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This comment to Did nobody in the Astronomy community think 12,000 new satellites in LEO might be a problem? links to Phys.org's New ESO study evaluates impact of satellite constellations on astronomical observations which includes ESO's Areas of the sky most affected by satellite constellations shown below.

It's a fisheye lens view (FOV wider than 180 degrees)looking straight up.

In Earth Science SE I've asked What causes this arc in the night sky where the background is brighter on one side than the other? but here I'd just like to ask about the effect of sky brightness associated with the Moon on observational astronomy.

Question: Which kinds of astronomical observations most need to avoid the Moon being up? Are some observations relatively insensitive to the Moon being in the sky but not necessarily nearby and others negatively impacted or impossible because of it?

the night sky at ESO's Paranal Observatory around twilight, about 90 minutes before sunrise Crediti: ESO/Y. Beletsky/L. Calçada

This annotated image shows the night sky at ESO's Paranal Observatory around twilight, about 90 minutes before sunrise. The blue lines mark degrees of elevation above the horizon.

A new ESO study looking into the impact of satellite constellations on astronomical observations shows that up to about 100 satellites could be bright enough to be visible with the naked eye during twilight hours (magnitude 5–6 or brighter). The vast majority of these, their locations marked with small green circles in the image, would be low in the sky, below about 30 degrees elevation, and/or would be rather faint. Only a few satellites, their locations marked in red, would be above 30 degrees of the horizon — the part of the sky where most astronomical observations take place — and be relatively bright (magnitude of about 3–4). For comparison, Polaris, the North Star, has a magnitude of 2, which is 2.5 times brighter than an object of magnitude 3.

The number of visible satellites plummets towards the middle of the night when more satellites fall into the shadow of the Earth, represented by the dark area on the left of the image. Satellites within the Earth's shadow are invisible.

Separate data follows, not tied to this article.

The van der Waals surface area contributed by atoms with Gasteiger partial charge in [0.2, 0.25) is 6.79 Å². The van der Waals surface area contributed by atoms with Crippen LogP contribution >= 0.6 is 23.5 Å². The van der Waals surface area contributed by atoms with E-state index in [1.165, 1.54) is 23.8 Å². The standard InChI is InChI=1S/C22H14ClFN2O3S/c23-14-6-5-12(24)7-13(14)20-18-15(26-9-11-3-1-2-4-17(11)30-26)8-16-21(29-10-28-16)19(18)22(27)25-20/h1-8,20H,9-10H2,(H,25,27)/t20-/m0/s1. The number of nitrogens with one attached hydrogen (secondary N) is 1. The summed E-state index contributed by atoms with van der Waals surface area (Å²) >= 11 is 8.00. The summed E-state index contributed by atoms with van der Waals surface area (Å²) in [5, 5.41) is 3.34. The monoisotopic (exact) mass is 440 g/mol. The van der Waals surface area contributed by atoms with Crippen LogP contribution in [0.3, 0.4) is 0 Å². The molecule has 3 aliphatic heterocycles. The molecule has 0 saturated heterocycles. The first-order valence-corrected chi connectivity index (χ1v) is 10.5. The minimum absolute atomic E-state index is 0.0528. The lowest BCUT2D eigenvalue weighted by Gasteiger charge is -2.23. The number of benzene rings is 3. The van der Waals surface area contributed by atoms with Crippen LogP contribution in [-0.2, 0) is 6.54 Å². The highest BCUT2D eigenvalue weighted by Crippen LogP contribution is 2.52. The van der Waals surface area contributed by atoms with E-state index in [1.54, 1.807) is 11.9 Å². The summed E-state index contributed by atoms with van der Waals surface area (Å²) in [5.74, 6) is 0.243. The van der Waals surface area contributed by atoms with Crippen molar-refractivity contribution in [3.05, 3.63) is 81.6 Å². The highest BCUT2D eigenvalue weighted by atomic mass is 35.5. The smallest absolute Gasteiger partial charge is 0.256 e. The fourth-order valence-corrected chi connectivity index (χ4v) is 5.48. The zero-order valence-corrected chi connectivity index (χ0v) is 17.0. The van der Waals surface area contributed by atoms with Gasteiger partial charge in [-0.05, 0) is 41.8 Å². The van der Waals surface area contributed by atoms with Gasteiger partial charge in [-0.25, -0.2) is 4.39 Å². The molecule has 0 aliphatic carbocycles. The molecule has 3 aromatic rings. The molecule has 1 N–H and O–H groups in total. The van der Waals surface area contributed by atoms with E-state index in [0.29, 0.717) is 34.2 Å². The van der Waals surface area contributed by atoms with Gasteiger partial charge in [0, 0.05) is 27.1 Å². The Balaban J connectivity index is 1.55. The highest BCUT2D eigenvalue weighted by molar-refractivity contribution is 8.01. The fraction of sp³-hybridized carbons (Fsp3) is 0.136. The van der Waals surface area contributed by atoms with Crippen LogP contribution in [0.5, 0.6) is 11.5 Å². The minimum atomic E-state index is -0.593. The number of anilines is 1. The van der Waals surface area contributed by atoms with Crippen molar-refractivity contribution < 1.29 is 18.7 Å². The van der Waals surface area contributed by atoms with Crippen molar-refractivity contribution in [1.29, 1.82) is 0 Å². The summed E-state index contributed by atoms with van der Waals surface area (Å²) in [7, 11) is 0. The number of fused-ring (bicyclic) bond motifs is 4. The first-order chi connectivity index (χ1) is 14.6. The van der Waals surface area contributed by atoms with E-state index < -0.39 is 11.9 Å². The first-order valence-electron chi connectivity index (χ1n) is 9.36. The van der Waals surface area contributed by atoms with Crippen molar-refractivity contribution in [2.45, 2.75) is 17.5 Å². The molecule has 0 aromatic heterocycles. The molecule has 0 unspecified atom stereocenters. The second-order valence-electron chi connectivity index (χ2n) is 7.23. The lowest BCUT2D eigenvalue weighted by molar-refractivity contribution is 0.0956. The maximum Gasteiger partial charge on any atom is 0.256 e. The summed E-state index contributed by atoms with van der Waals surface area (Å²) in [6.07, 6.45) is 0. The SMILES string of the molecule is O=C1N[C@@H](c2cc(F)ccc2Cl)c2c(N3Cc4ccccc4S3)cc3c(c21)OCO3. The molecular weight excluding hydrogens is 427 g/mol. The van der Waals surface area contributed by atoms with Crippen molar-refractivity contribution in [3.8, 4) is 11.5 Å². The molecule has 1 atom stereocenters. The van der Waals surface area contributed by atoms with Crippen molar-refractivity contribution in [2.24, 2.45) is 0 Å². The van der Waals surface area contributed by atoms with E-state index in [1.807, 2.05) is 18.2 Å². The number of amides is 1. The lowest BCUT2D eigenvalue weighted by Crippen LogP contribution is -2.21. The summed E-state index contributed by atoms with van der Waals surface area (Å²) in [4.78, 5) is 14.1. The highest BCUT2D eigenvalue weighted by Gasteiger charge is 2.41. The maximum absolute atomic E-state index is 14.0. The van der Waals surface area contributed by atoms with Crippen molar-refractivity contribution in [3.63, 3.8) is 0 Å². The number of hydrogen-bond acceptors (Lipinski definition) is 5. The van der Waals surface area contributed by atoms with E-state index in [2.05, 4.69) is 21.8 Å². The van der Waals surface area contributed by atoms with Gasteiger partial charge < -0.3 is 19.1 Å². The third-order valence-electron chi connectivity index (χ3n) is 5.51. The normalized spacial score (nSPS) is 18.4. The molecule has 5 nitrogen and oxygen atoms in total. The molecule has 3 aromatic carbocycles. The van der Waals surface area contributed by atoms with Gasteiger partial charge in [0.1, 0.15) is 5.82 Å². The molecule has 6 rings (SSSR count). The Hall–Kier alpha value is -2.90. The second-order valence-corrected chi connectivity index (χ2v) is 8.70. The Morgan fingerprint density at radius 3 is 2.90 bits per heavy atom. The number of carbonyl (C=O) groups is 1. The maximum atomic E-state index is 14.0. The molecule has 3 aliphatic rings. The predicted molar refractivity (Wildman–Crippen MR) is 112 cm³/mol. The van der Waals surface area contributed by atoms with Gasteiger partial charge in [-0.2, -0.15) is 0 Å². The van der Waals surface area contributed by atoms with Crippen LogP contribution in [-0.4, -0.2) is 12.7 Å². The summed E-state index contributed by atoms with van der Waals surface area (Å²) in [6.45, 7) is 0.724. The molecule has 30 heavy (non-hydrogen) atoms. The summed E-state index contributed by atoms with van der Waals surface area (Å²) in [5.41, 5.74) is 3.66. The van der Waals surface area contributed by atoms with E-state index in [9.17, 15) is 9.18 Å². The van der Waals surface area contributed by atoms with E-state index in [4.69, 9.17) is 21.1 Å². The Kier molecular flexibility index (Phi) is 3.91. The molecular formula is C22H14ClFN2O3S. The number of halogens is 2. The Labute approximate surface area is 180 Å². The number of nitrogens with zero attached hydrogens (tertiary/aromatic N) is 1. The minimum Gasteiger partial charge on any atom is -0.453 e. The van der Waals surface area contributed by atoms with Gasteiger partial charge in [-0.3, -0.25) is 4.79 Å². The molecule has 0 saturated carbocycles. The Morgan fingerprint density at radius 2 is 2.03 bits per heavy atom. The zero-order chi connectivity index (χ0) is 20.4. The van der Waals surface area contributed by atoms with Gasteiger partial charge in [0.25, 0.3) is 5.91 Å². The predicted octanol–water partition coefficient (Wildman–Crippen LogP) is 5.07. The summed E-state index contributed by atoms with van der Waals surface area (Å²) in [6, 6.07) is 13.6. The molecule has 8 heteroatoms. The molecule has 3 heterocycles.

Crediti: ESO/Y. Beletsky/L. Calçada

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Imaging and spectroscopy of very faint objects, especially towards the bluer end of the spectrum. The effects of trying to subtract the background sky brightness also become more demanding if the object is extended in size or if the angular extent of sources is broadened by atmospheric turbulence (aka "seeing").

The reason that the effects are worse at the blue end of the spectrum is that the presence of the Moon has a greater effect (because scattering is stronger) on the dark sky surface brightness, increasing it by the equivalent of about 4 magnitudes (per square arcsec). Thus the sky brightness is a factor of about 40 higher (at a good site, with little dust and at 90 degrees to the Moon) than when the Moon is well below the horizon.

The contrast is much lower in the red and near infrared. There is less scattered light and in the infrared, the sky background is dominated by airglow, and unaffected by the Moon.

Broadly speaking, observations of bright stars ($V<15$) or observations at near infrared wavelengths can be done at any time, including "bright time" when the full moon is up. Deep imaging, especially of extended objects, and spectroscopy of faint objects ($V>19$), especially at bluer wavelengths requires "dark time", with no moonlight. An exception might be observations of emission line objects (e.g. planetary nebulae), where all the flux is in very narrow wavelength intervals. In between, there is "grey time", when the Moon is up, but less than half illuminated.

For completeness - radio, mid-infrared and mm-wave observations are unaffected (unless the Moon is in the way!)

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Generally contrast is reduced when you brighten up the background, be that moonlight or other light sources. In result faint objects become less visible.

This is a problem for ground-based astronomy, and Rob has the details about that. It can be solved by using orbit-based observatories where you don't have atmospheric effects.

However you cannot do without atmosphere when it comes to meteorite tracking and statistics like the European Fireball network create. These phenomena are intrinsically bound to interaction with the atmosphere and the faintest dust particles will go unnoticed in the presence of (moon) light. A similar argument can be made about aurora observation albeit not that strongly as these phenomena are quite narrow-band so that the SNR can be increased using appropriate filters.

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